“Ah, right. I was wondering why we were so understaffed today. Anyway, feel free to help yourself to what is prepared. I’ll find you a jar of marmalade as well.”

“Thank you,” I responded. I picked up the plate of toast, and took the jar of marmalade from Jerry. “I’m going to go share this with Spencer and Ray while you’re still cooking.”

“Fine by me. Good morning Claire.”

“Good morning, Jerry.”

Upon returning to the entrance, Spencer and Ray had sat down on the stairs next to each other.

“Breakfast isn’t ready, but I brought some toast and marmalade,” I said to them.

“Lovely!” Ray proclaimed. An echo rang through the house. “Right. Sorry.”

We sat down in a circle and shared the toast.

“So Claire,” Ray began, “What do you do for fun around here? Seems rather lonely. Do you ever have friends over or anything?”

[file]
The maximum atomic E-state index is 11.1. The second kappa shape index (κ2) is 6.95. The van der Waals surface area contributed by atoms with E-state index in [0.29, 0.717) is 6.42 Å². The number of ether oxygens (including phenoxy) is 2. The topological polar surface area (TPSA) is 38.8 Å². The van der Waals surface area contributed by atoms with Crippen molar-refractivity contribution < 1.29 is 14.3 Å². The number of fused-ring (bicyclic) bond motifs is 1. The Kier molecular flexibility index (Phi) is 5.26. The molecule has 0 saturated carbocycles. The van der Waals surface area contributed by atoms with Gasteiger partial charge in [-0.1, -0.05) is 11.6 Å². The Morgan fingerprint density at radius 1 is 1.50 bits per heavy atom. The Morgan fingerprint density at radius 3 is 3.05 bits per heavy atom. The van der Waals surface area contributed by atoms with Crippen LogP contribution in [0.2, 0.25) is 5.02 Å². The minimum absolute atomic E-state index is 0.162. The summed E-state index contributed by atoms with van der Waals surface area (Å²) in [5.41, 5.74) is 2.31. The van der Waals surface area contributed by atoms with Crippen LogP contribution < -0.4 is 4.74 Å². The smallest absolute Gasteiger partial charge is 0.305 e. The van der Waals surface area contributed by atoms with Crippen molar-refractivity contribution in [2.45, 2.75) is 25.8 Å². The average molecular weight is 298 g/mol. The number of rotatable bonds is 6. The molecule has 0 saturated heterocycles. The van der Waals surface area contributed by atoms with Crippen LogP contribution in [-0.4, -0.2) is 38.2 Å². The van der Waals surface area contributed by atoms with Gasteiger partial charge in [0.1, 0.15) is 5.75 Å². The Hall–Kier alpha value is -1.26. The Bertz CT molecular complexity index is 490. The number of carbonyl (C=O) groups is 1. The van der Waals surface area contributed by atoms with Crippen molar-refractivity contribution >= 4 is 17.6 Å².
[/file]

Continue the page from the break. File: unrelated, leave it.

“No,” I said. “Most of the time I just read books, go to lessons, and play outside.”

“My, you’re a trooper,” He said. “I would have just gotten bored and lost my mind at this point.”

“You already have,” Spencer said. They laughed.

“What do you boys usually do for fun?” I asked.

“Well, you saw us passing a ball earlier. When we’re here in Britain we play sports with anyone we can find. On the ships, though, we usually just play card games and talk with the other troops. The Japanese play mahjong more than our western card games, so we’ve learned how to play that, too.”

Around this time, Elisa appeared and joined us in eating toast.

“Good morning Elisa,” I greeted her.

“Good morning Claire. Brothers.”

The two boys returned her greeting as she joined our circle.

“This is a rather informal breakfast, isn’t it?” She asked us.